From 19 to 29 November 2018, the Special Rapporteur conducted a visit to Ecuador. In her end-of-mission statement,[5] she concluded that Ecuador’s Constitution of 2008 provides a basis to build a plurinational and intercultural state, but that more needs to be done to ensure that indigenous peoples’ rights come before resource extraction and short-term economic gains. While she welcomed the dialogue that the new government has initiated with indigenous peoples and initial results, in particular related to intercultural, bilingual education, the Special Rapporteur called for priority to be given to the structural problems affecting the rights of indigenous peoples in the country. These include first and foremost the protection of their rights to lands, territories and resources, adequate consultation and FPIC, especially in light of extractive, agribusiness and investment projects, and harmonisation of the indigenous and ordinary justice systems. The Special Rapporteur also assessed the specific situation of indigenous peoples with small populations; indigenous peoples near the northern border, in voluntary isolation, in regard to their initial contact and indigenous women.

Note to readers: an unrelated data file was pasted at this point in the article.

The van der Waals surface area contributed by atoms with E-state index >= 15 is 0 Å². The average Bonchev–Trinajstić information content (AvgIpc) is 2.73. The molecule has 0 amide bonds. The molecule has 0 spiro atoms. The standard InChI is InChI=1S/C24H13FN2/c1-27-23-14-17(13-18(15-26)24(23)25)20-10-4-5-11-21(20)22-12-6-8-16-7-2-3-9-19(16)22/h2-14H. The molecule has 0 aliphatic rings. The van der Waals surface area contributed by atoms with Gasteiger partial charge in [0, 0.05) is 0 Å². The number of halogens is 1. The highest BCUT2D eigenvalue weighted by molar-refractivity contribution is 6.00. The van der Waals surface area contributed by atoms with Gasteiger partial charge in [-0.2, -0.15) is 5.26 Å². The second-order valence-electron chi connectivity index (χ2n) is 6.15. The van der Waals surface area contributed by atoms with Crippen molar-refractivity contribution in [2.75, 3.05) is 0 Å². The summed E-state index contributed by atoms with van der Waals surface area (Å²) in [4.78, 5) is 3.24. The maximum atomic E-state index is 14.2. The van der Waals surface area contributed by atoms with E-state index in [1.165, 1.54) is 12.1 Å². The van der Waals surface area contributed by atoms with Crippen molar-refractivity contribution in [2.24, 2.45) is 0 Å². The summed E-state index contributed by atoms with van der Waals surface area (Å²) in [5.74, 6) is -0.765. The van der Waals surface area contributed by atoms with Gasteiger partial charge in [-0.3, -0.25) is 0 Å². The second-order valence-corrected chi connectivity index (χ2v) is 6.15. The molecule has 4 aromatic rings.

During the remaining time of her mandate, the Special Rapporteur will make special efforts to seek invitations to conduct country visits in the regions of Africa and Asia.

Communications

The Special Rapporteur continued examining cases of alleged violations of the human rights of indigenous peoples and addressed the concerned countries and other private actors through the communications procedure, either independently or jointly with other special procedures. Cases addressed are included in the special procedures’ joint communications report, which is submitted to each HRC session.[6] In 2018, the mandate issued 55 communications to more than 20 different countries as well as to other entities, such as private corporations and inter-governmental organisations.